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Alot of my switches are double, triple, and quadruple gang.-- I’m not sure that philips dimmer would work in those situations (well not where the existing wall plate is at least).

No, to be honest, I went out and went a little overboard in buying smart home stuff. I bought maybe 600$ in GE Switches for the whole house.

But I didn’t realize this situation (can’t use smart bulb/ GE switch together) was going to happen when I went in to start buying my smart bulbs (because I wanted color).

Also, my house has toggle switches rather than paddle switches throughout and I wanted to maintain the same aesthetic throughout so that limited my options (to be honest, I didn’t know the ramifications of my switch purchase on my ability to use colored bulbs)

That’s why I was/ am trying my best to see if any one out there knows any options for allowing me to use the GE switches with the Hue bulbs even if I have to wire the switches up differently.-- It’s sounding like I have a pipe dream on my hands

I figured there may be a way to wire the switch to communicate with the hub but not actually affect the power at the bulb (just not hook up the "load "to the switch or something)-- the remote switches people are speaking of, never seem to have a “toggle switch” brother… and it would kind of make my house look like a hodgepodge of switches which I don’t really like the idea of.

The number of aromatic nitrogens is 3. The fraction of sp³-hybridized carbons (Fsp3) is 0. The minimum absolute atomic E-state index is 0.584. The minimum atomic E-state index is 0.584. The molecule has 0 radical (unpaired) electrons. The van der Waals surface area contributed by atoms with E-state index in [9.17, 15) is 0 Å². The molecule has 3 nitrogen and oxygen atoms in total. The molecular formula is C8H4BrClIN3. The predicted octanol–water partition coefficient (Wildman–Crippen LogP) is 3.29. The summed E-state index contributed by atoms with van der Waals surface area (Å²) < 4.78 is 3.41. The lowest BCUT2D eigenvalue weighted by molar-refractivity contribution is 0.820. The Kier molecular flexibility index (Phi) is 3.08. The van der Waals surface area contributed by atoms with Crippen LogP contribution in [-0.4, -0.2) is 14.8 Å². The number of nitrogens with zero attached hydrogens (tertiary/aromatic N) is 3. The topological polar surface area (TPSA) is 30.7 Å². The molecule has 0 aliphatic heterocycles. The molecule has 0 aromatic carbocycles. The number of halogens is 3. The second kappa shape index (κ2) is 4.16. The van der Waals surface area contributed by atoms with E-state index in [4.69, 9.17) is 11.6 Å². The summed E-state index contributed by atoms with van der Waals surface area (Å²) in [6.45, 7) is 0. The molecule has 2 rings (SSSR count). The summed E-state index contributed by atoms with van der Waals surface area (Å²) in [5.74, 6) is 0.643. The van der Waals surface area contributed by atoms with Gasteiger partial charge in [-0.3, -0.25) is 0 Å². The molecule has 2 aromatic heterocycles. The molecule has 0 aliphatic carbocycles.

It’s looking like I may be stuck with dumb lights in my fixtures. And leave the hues in any type of Lamp that has a mechanical on/ off.

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Since you have already bought the GE switches, this may well be the best solution for you. This is what we’ve done in our house. We do have hue bulbs in most of the rooms, but they are in table lamps. The overhead lights are dumb bulbs with smart switches. But again, different things work for different people. :sunglasses:

My house is 100% GE switches and 80% of my bulbs are Hue. Never had a problem cutting off the power to the bulbs. I have webCoRE pistons checking for switch state and if the switch is off, I first turn the switch on and then wait a second before I set the level and color of the bulbs. One advantage of cutting the power to the hue bulbs at night, for example is to ensure that in case of a power outage the bulbs don’t come on when power is restored (zibbee devices do that, whereas zwave handles power outages a lot better).


I was wandering about the power outage issue. I thought I had read that somewhere and what went through my head was “surely not” but you just confirmed it.

That’s kind of dumb. Haha

Thank you for responding and giving me a little “food for thought”

If you don’t mind me asking, how long have you been running with that setup ( oldest Hue bulb, etc)

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…4 years (had the same set up with both v1 Hue hub and v1 ST hub - now I have v2 hubs).


That def makes me feel a little better about my situation.